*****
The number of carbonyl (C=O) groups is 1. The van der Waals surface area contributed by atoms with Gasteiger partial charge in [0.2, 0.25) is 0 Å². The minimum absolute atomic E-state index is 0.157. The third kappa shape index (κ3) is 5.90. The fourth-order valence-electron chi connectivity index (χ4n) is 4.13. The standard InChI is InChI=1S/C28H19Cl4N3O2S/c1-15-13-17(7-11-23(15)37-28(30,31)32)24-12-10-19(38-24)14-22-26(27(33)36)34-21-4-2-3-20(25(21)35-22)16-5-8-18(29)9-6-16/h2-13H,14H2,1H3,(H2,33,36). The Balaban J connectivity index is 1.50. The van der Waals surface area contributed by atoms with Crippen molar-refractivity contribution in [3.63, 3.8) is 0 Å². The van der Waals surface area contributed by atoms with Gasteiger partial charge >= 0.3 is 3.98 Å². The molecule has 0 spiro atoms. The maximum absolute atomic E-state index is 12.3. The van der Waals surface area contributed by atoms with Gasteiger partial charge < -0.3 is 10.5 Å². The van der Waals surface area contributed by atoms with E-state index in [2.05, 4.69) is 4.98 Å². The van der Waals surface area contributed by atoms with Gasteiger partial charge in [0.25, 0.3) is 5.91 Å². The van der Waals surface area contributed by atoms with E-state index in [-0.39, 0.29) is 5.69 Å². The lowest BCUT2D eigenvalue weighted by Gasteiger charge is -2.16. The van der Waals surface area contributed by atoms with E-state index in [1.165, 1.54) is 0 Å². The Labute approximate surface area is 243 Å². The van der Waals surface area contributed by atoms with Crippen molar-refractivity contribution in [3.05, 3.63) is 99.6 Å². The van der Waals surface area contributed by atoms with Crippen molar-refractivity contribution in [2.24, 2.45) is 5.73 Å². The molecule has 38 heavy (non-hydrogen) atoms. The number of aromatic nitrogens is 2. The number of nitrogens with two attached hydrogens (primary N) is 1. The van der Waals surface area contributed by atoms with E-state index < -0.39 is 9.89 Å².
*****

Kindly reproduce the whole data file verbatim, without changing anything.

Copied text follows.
The number of carbonyl (C=O) groups is 1. The van der Waals surface area contributed by atoms with Gasteiger partial charge in [0.2, 0.25) is 0 Å². The minimum absolute atomic E-state index is 0.157. The third kappa shape index (κ3) is 5.90. The fourth-order valence-electron chi connectivity index (χ4n) is 4.13. The standard InChI is InChI=1S/C28H19Cl4N3O2S/c1-15-13-17(7-11-23(15)37-28(30,31)32)24-12-10-19(38-24)14-22-26(27(33)36)34-21-4-2-3-20(25(21)35-22)16-5-8-18(29)9-6-16/h2-13H,14H2,1H3,(H2,33,36). The Balaban J connectivity index is 1.50. The van der Waals surface area contributed by atoms with Crippen molar-refractivity contribution in [3.63, 3.8) is 0 Å². The van der Waals surface area contributed by atoms with Gasteiger partial charge >= 0.3 is 3.98 Å². The molecule has 0 spiro atoms. The maximum absolute atomic E-state index is 12.3. The van der Waals surface area contributed by atoms with Gasteiger partial charge < -0.3 is 10.5 Å². The van der Waals surface area contributed by atoms with E-state index in [2.05, 4.69) is 4.98 Å². The van der Waals surface area contributed by atoms with Gasteiger partial charge in [0.25, 0.3) is 5.91 Å². The van der Waals surface area contributed by atoms with E-state index in [-0.39, 0.29) is 5.69 Å². The lowest BCUT2D eigenvalue weighted by Gasteiger charge is -2.16. The van der Waals surface area contributed by atoms with E-state index in [1.165, 1.54) is 0 Å². The Labute approximate surface area is 243 Å². The van der Waals surface area contributed by atoms with Crippen molar-refractivity contribution in [3.05, 3.63) is 99.6 Å². The van der Waals surface area contributed by atoms with Crippen molar-refractivity contribution in [2.24, 2.45) is 5.73 Å². The molecule has 38 heavy (non-hydrogen) atoms. The number of aromatic nitrogens is 2. The number of nitrogens with two attached hydrogens (primary N) is 1. The van der Waals surface area contributed by atoms with E-state index < -0.39 is 9.89 Å².